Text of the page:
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The Wide Angle: Can the ‘Dark Tower’ work?

On Wednesday the first trailer for the feature film adaption of Stephen King’s “Dark Tower” series dropped.

The movie, which comes out Aug. 4, stars Idris Elba as the series hero Roland Deschain or, as he’s perhaps more commonly known, as the Gunslinger.

In short — or as short as I can given the length of the series featuring eight books — the movie follows the Gunslinger in his quest to save multiple worlds from the Man in Black who is on a quest to destroy the Black Tower, the central story arc that connects all worlds.

Unfortunately, I had problems getting behind the trailer and still question how well a movie version could be. I don’t question the casting because really, I’ll watch just about anything with Idris Elba. In fact I’m among the growing number that would love to see Elba play James Bond.

And the problem also doesn’t lay with the plot. The plot itself, at it’s very core, is something almost custom-made for movies, along the lines of epic fantasies like “Lord of the Rings.”

Rather, my problem lies solely with the question of whether this series can be successfully adapted to the big screen.

Like all movies, there will be detractors of the movie. You can’t literally adapt a book to the big screen. For the sake of pacing and plot you have to either subtract or add in order to hit the two to two and a half hour windows of movies.

The ultimate fix is to have more than one movie. While I’ve seen no definite plans for sequels, it only seems to make sense that there would be. Granted a companion TV series has been announced for 2018 that would fill in some of the backstory, but as of right now that would account for the rest of the series.

If this was simply a trio of books, then maybe this could account for everything, but King is rarely simple.

The “Dark Tower” series is involved. I mean wildly involved. Not only does it span eight books, but those books are thick for the most part with the first book hitting a quick read of 224 pages. Then the books jump up with one of them — “The Dark Tower VII: The Dark Tower” hitting a hefty 845 pages.

Not only that but the books cross over and connect into a number of other books not related to “The Dark Tower.” The Man in Black alone is represented in both “Eyes of the Dragon” as Flagg and “The Stand” as Randall Flagg.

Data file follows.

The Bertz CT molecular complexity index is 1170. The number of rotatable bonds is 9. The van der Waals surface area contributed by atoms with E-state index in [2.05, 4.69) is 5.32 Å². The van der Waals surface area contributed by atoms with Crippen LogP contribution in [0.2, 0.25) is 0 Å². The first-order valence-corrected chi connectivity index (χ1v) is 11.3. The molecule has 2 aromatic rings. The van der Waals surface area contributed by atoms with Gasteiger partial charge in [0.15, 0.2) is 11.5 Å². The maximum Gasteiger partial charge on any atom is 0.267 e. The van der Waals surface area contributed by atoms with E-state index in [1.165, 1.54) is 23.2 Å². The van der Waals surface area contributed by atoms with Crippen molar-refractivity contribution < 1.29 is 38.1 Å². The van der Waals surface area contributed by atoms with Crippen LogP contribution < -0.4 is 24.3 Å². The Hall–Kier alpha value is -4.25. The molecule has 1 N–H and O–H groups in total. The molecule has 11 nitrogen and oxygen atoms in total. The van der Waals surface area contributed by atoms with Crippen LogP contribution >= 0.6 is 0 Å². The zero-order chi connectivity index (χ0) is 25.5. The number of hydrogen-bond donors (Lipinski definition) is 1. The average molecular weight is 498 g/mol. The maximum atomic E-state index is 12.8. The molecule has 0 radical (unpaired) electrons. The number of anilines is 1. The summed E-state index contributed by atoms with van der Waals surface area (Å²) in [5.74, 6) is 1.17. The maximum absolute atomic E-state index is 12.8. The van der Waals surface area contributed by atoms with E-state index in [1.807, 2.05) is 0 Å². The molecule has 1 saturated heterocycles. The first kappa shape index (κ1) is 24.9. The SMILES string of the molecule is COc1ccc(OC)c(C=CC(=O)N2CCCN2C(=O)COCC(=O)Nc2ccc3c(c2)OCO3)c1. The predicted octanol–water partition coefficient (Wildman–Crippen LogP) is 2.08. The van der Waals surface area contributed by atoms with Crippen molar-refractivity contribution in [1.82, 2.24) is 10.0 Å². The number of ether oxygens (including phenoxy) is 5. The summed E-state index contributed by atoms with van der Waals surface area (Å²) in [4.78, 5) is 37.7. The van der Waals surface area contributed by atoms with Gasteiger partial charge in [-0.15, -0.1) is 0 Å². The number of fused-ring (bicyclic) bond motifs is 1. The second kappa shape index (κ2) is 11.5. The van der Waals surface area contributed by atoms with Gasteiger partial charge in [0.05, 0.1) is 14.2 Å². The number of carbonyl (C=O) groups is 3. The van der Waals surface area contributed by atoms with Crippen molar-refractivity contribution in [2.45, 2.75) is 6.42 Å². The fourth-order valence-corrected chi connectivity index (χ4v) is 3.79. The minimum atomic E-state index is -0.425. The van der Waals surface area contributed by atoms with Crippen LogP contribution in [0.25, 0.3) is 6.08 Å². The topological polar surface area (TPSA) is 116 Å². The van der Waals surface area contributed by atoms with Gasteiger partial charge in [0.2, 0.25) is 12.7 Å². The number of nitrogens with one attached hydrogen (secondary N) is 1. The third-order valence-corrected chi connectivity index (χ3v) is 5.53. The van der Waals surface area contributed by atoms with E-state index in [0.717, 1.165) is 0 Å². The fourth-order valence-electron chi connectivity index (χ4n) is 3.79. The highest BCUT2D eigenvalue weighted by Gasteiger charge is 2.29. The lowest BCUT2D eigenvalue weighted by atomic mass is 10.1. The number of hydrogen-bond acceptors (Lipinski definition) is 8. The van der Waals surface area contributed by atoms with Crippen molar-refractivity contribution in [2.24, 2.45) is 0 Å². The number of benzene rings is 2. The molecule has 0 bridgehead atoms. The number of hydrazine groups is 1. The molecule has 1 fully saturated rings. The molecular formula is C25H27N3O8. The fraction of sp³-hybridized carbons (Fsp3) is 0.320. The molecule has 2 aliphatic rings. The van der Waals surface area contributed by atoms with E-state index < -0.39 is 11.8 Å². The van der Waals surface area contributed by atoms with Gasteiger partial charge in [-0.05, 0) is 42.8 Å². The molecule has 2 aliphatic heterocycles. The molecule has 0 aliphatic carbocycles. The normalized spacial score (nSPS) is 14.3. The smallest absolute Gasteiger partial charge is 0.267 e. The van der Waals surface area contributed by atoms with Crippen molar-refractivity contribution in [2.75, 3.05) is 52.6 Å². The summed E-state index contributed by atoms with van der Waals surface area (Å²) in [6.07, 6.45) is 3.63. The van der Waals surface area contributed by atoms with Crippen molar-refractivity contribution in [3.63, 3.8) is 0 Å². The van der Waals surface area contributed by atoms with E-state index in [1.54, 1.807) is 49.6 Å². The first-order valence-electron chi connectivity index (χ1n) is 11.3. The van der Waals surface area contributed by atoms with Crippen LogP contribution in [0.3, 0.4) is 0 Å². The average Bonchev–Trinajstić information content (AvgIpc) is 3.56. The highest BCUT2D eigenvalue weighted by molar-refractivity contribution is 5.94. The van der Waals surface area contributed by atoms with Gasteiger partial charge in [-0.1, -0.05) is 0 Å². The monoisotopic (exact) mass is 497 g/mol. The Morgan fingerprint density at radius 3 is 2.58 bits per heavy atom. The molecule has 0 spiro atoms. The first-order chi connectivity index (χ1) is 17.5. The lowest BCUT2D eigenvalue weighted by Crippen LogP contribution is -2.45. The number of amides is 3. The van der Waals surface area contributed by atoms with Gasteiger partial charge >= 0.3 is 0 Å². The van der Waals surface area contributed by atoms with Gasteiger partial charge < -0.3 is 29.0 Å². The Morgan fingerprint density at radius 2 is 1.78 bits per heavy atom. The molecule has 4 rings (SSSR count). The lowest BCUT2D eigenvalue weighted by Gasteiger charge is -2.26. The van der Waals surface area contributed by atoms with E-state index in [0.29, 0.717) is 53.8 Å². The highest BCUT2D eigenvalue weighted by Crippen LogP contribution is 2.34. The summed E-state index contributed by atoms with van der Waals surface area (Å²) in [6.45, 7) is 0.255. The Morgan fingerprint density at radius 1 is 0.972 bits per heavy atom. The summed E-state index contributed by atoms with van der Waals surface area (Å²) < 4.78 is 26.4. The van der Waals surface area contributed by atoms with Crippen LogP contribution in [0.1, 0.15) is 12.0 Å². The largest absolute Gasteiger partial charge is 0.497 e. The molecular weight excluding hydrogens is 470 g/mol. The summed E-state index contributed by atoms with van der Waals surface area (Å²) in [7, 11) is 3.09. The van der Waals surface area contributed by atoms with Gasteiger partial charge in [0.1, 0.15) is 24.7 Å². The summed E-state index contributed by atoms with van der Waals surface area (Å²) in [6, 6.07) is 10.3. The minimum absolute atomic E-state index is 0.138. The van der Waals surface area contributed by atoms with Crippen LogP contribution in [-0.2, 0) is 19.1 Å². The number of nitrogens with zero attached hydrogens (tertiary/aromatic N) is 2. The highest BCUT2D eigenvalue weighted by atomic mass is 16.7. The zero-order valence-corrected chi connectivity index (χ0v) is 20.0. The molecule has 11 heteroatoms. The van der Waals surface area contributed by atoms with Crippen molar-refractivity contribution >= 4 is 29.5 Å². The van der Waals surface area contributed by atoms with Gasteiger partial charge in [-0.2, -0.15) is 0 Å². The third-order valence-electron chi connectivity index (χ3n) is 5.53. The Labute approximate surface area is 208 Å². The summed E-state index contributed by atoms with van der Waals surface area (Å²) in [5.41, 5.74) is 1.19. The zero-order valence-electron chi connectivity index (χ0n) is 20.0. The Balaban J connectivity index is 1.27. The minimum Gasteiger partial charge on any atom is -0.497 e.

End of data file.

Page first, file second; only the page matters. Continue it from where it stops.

There is a lot here and while yes you could chop to your heart’s content in order to simply make three movies, there is the real danger of missing a lot that fans love of this or any other real series.

George R.R. Martin’s “Game of Thrones” series is another example of a series that would have run a major risk trying to adapt to the big screen, though admittedly the content may have had something to do with that. A true representation of that movie would have been challenging to do while avoiding an X-rating.

Of course I must caution you as I caution myself in this instance. First and never mind the pictures that have surfaced, this is only the first real good look we have of the movie.

There’s action, suspense and mystery in the little over two minute trailer, but none of it says definitely how the movie will go, what’s in it or even the over-arching tone.

So much of the internet jumps on things far too fast — especially if you are an involved fan. “Star Wars” is a perfect example of this. A major challenge producers and directors of those movies must get past is making it approachable and entertaining for everybody, but in the end every trailer ever released is scrutinized on the internet to a point  where you wonder if anybody really enjoys the movie.

Ultimately you will get an article and video — one right after the other — talking about what is wrong only because it doesn’t fit the idea they’ve dreamed in their mind or because somebody is missing some little bit of obscure trivia.

So it’s the prudent movie fan that won’t jump on the plus and minus attributes of “The Dark Tower.” It’s very possible that it could very well be a good movie, just not the same as the reader of the books may want.

At the same time, it’s okay to hold a skeptical view of what this might be — a lot of material, crammed into one movie and the inevitable fact that a lot would be left out.

Much like The Dark Tower itself, we must wait for the fate to reveal itself.